A few explanatory remarks may be of help at this stage. Belderrig is a school-district in the far-flung parish of Ballycastle, with Glenlossera at the point nearest Ballycastle. Glenamoy is a school-district in the even more far-flung parish of Aughoose, with Gortleetla nearest Ballycastle. My friend, Mr. P. Caulfield of Belderrig, recalls that at the time of this engagement he was ready to go to Mr. Tadhg O'Leary's Academy at Bofield, Ballina, to prepare for a career as a teacher. As he knew the district well he has many clear recollections of the event. He says there was an old disused lodge on the east, lower side of the road at Gortleeta, and two houses, Irwin's and a disused house called Ryder's on the west, higher side. This lodge, like that of Glenlossera, was beside the main road. There are two roads from Ballina to Belmullet, the first through Crossmolina and Bangor, the second through Killala and Ballycastle. There is a link road from Bangor north to join the other road west of Glenamoy. The action took place a long way from Bangor.
Now let us consider two nights, that of the l4th-l5th of September, and of the 15th-l6th of September, 1922, in the lives of two men, Kilroy and Neary round two lodges, Glenlossera and Gortleetla. At Glenlossera Kilroy controlled the road from Ballycastle to Belmullet. During the night of Thursday - Friday Neary led his forces through Bangor and Glenamoy to reconnoitre Kilroy's position. This led to a "sharp, decisive" but bloodless encounter, in which he lost 16 (or was it l7?) men. So, he returned via Bangor to Crossmolina where he assembled reinforcements, including 18 who left Foxford in high spirits, singing. Satisfied that his force was strong enough he returned via Bangor, arresting 5 armed Irregulars in another bloodless encounter in a field of oats in Glencullen. It was fair day in Belmullet, and two Irregulars who entered by car were hotly pursued by six car-loads of National forces, who opened fire. Six unarmed Irregulars were arrested and taken on the road to Ballycastle.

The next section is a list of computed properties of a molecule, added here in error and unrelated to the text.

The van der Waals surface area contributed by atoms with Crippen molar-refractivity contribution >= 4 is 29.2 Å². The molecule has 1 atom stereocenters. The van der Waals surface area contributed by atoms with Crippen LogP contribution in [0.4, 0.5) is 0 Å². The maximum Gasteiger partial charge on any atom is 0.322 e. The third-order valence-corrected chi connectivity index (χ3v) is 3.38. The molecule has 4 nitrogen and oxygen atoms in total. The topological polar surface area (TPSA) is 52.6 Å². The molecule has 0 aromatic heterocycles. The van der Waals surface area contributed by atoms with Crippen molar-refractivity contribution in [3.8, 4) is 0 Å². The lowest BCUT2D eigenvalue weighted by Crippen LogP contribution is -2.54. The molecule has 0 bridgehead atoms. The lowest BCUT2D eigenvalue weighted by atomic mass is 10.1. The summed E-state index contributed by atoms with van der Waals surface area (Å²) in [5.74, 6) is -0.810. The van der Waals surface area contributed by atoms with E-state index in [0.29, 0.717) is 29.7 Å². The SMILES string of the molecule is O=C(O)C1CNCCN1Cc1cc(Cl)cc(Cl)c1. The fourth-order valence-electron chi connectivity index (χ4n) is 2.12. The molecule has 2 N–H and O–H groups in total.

At some time during the day Kilroy moved his column from Glenlossera to Gortleetla. During the night Neary's men approached. The prisoners from Belmullet claimed they were made to march in front, but when contact was made they dived for cover, guarded by an armed soldier. The engagement is said to have lasted three hours. It seems likely that the first contact was perhaps a shot fired by a sentry. Captain Healy and Lieut. Gill, leading the van, "advanced cautiously" in the dark to a point held in strength by Kilroy's men. Fire was opened, most likely at very close range. Four of Neary's men died, three of head wounds. The one wound suffered by an Irregular was also a head wound. This, I believe, shows the National forces "fighting bravely" were advancing under what cover they could find, while the lrregulars, on the defensive, stayed put in their more secure positions.
At some point Neary and his officers became convinced that Kilroy was in Irwin's and determined to capture him. Accordingly a detachment, led probably by Captain Fleming, along with Sergt. Major Crabbe, carried out an outflanking movement, coming in over the high ground to the west. But Kilroy's men outflanked them, and another short, sharp exchange took place, in which two more of Neary's men were killed. Much emphasis is laid on the noise and din and the flashes of the guns. Most of this came from troops in fixed positions, firing at flashes in the darkness and was harmless. The real fighting occurred in these two short sharp bursts.
By now Neary realised his battle had collapsed. Those in the rear retreated to their cars and escaped. Those in the forward lines, outgunned and out-manoeuvred, surrendered... slowly the cold light of dawn spread over the sad scene. From Belderrig word was got out, first to Ballycastle. I remember hearing at the time that Fr. Joe Enright, then in his prime, and home on holidays in his native Ballycastle from the American Mission, had gone out to administer the Rites of the Church. And P. Caulfield remembers seeing Dr. Crowley, who in 1918 had been elected first Sinn Fein T.D. for North Mayo, in Belderrig that day.
The following extracts from the same issue of the Western People continues the story:-
"But last week Foxford was in mourning for the dead leaders. This week it is plunged in grief and mourns the untimely death of two youthful heroes of its own, captain Tom Healy, son of the late Mr. Healy, Pontoon, and volunteer Sean Higgins, Foxford, son of Mr. Wm. Higgins, who fell victim to a deadly ambush at Glenamoy, Erris, on Saturday last. "